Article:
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The Complexity of Family
Anyone who has a family can attest to the complexity of the relationships built within. Families are at times supportive and encouraging, while other times they are alienating and destructive. In the short story “Sonny’s Blues” by James Baldwin we are clearly shown just how complex the family dynamic can be. This story shows the relationships between family members that are close and distant, caring and closed off, understood and misconstrued, yet through it all you are given the message that family is always there, even when they appear not to be.
In the opening of “Sonny’s Blues” we show the distant aspect of a family relationship. Here the narrator is recounting how he just heard of his brother being arrested via a story in the local newspaper. At this point we know nothing more of the relationship between brothers, yet immediately it begs the question, how little does he speak with his brother? It is clear that there has been a divide in this family, though the reason is not apparent quite yet. It is also clear that he has shut himself off from thinking of his brother and this incident has begun to crumble that barrier, “I was scared, scared for Sonny. He became real to me again.” (Baldwin, 1957, p.23) The narrator had obviously closed himself off from his brother for a time, to the point that he refused to think of him at all. Yet one incident in the newspaper has quickly opened his heart and his mind, and the first thoughts he has of his brother are filled with concern and love.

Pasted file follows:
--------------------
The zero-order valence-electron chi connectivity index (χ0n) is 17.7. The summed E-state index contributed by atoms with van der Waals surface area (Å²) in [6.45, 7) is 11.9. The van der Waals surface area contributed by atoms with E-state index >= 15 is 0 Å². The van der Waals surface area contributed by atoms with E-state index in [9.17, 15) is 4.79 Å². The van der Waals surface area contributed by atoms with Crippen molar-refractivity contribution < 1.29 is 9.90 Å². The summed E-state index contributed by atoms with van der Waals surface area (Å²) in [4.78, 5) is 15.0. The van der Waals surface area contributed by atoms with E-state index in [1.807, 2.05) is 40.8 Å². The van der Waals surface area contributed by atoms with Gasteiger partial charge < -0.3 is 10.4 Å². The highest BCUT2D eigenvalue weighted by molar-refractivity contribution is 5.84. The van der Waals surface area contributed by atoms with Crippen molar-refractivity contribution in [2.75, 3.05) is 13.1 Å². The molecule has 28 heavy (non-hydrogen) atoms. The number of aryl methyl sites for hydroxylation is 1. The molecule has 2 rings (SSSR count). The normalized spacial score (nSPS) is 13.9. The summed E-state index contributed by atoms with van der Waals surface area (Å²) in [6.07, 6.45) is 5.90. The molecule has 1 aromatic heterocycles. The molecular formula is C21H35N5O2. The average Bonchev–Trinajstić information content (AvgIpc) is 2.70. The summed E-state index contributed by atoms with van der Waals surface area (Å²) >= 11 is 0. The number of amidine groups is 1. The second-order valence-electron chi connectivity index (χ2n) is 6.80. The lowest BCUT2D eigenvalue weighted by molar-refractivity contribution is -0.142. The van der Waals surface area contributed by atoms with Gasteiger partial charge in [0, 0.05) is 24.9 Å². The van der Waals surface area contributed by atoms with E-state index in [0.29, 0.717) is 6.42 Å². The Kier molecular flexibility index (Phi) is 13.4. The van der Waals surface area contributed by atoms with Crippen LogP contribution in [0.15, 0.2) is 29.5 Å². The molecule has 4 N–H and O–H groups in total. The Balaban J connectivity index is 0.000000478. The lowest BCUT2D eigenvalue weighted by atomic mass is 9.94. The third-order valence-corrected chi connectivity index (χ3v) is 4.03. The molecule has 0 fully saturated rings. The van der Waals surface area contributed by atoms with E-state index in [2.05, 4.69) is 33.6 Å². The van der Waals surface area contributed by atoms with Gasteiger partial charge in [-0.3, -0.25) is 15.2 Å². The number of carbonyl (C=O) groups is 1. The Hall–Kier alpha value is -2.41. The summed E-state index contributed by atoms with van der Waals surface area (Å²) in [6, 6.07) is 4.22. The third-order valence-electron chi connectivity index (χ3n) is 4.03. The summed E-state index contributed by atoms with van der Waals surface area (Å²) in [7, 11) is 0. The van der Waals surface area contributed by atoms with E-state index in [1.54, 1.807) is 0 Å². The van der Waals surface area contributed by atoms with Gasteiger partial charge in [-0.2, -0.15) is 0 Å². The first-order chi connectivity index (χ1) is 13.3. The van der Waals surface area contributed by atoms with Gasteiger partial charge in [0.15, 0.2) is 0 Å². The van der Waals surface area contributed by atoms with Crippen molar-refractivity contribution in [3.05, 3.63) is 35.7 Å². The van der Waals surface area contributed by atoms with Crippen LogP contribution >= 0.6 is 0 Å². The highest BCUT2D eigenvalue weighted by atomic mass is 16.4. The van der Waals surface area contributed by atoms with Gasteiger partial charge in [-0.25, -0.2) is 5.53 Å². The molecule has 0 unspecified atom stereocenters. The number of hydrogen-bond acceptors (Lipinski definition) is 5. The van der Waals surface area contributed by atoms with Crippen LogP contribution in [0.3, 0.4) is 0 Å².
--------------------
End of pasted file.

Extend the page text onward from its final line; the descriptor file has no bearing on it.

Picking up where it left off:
As the story moves on we see how stubbornly people can hold to their disassociation with their families despite what their heart tells them. Even after learning of his brother’s fate, the narrator still does not contact him. It takes a tragedy in his own family for him to realize the importance of the relationship and finally reach out to his brother, “And I didn’t write Sonny or send him anything for a long time. When I finally did, it was just after my little girl died, he wrote me back a letter which made me feel like a bastard.” (Baldwin, 1957, p. 23) When a family bond is strained there is something stubborn in us that will cling to the belief that we are doing the right thing, keeping the silence and ignoring our own hearts. It sometimes takes a strong life event, such as the unexpected death of a very close person, to open our minds to what our hearts are telling us all along. Family is family, and no matter what happens along the way your love and concern for that person will never go completely away. Sometimes you just have to break down that wall yourself and reach out, and usually that is all they were waiting for themselves.
In this story we also see the opposite side, how sometimes it is the pain itself that keeps you from talking about family. When the narrator’s mother tells him that his father had a brother, he is at first shocked that the family kept this secret. As his mother unfolds the details of his unknown uncle’s tragic death it is apparent why it was never discussed. Sometimes the pain of remembering a lost family member is too much to bear, and so we close it off and only discuss it with the one person we know can handle seeing the pain and suffering it can bring up, “I know you never saw your Daddy cry. But I did-many a time, through all these years”. (Baldwin, 1957, p. 23) In his article “James Baldwin’s “Sonny’s Blues”: Complicated and Simple” Donald C. Murray points out that this mirrors the situation that the narrator has been facing with his own daughter’s death and the two events create a sense of reality to his brother’s situation that he had been trying not to acknowledge, “The revelation of the father’s brother’s murder and the fact of Grace’s death make Sonny’s troubles real for the narrator…” (1977, p. 355). Though the narrator’s father never showed this painful family loss to his sons, he shared it with his